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PHP Server Side Scripting Forum

    
Different results with different systems
Why doesn't this work over the loopback?
neiljones




msg:1294724
 12:25 pm on Aug 16, 2004 (gmt 0)

The following piece of code is a cutdown example that demonstrates the problem. I run Linux on my desktop and I have apache and php running via the loopback interface 127.0.0.1.
When I run this program on the desktop it just results in the page being reloaded and there is no attempt to load ch.php

However when I upload it to a live web server which is running under BSD it DOES work as expected.

I presume there is something wrong with my set up
can anyone help as this is a part of an application that HAS to run on the desktop.

<?
if ($submitj)
{

header("Location: ch.php");
}else{

print "<img src=\"dscn4727.jpg\">";

?>

<form method="post" action="">

<input name="entry" type="text" maxlength="90" class="textbox"
size="30" value="<?php echo $entry;?>" >
<input type="Submit" name="submitj" value="Enter Information">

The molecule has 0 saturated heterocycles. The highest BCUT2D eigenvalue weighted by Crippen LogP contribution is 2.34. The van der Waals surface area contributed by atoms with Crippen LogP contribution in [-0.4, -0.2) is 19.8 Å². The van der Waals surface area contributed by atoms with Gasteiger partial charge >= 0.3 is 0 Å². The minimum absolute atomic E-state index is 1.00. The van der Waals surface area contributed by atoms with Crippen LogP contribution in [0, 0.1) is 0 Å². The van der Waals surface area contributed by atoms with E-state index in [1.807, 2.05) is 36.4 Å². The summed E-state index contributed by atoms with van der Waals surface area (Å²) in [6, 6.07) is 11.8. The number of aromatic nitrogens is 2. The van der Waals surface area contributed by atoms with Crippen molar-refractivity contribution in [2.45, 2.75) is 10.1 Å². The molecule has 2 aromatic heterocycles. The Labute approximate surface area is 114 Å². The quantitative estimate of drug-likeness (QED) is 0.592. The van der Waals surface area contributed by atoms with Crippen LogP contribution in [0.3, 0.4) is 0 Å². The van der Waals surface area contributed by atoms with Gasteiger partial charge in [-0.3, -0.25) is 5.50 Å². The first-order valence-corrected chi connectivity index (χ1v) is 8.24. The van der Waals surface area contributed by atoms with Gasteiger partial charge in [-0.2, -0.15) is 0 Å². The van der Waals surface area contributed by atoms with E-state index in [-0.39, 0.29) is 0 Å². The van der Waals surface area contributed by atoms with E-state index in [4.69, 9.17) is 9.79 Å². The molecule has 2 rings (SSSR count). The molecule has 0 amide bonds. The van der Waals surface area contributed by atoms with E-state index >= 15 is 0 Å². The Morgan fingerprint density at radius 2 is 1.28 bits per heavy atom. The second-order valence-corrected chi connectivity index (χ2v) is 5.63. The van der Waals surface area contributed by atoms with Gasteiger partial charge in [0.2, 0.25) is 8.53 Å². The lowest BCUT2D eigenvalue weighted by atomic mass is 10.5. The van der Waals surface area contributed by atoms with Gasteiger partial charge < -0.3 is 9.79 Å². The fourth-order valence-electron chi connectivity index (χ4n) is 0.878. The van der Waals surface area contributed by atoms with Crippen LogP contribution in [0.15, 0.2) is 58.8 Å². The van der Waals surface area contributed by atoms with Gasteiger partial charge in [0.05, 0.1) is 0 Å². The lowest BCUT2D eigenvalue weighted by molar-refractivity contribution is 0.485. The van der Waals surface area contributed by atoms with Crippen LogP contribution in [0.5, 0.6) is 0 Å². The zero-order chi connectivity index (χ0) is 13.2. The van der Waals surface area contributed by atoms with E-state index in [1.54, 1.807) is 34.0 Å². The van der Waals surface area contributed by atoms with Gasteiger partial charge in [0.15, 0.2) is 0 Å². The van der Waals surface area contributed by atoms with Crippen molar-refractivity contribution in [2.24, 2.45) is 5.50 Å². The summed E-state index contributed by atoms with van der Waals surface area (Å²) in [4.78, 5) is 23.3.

</form>

<?
}
?>
</body>
</html>

 

Warboss Alex




msg:1294725
 2:37 pm on Aug 16, 2004 (gmt 0)

$submitj is $_POST variable ($_POST['submitj']), and if it's working like this on your remote server, it means that the server's configured with register_globals = on, whereas your local site has register_globals = off.

A setting of 'on' would allowed $submitj to be available directly, and not just through the $_POST array.

If this is the case, which I suspect it is, it's a poor choice by your web host. Globals on, especially on a live site, is a dangerous security issue; update your scripts accordingly.

ergophobe




msg:1294726
 3:53 pm on Aug 17, 2004 (gmt 0)

First, I completely agree that you should turn off register globals which may or may not cause security issues, depending on how the script is built, but it definitely can lead to bad code, and, as you have seen, unexpected results. Rewrite the scripts. As Chris Shifflet said in his OSCon presentation (Google for it if you want some good reading on PHP security), Register Globals "is not a security vulnerability, but it is a risk and a bad practice."

Now, stepping down from the pulpit... if for some reason you absolutely cannot rewrite the script, you can get it running by turning register_globals on by putting this in a .htaccess

php_flag register_globals On

Tom

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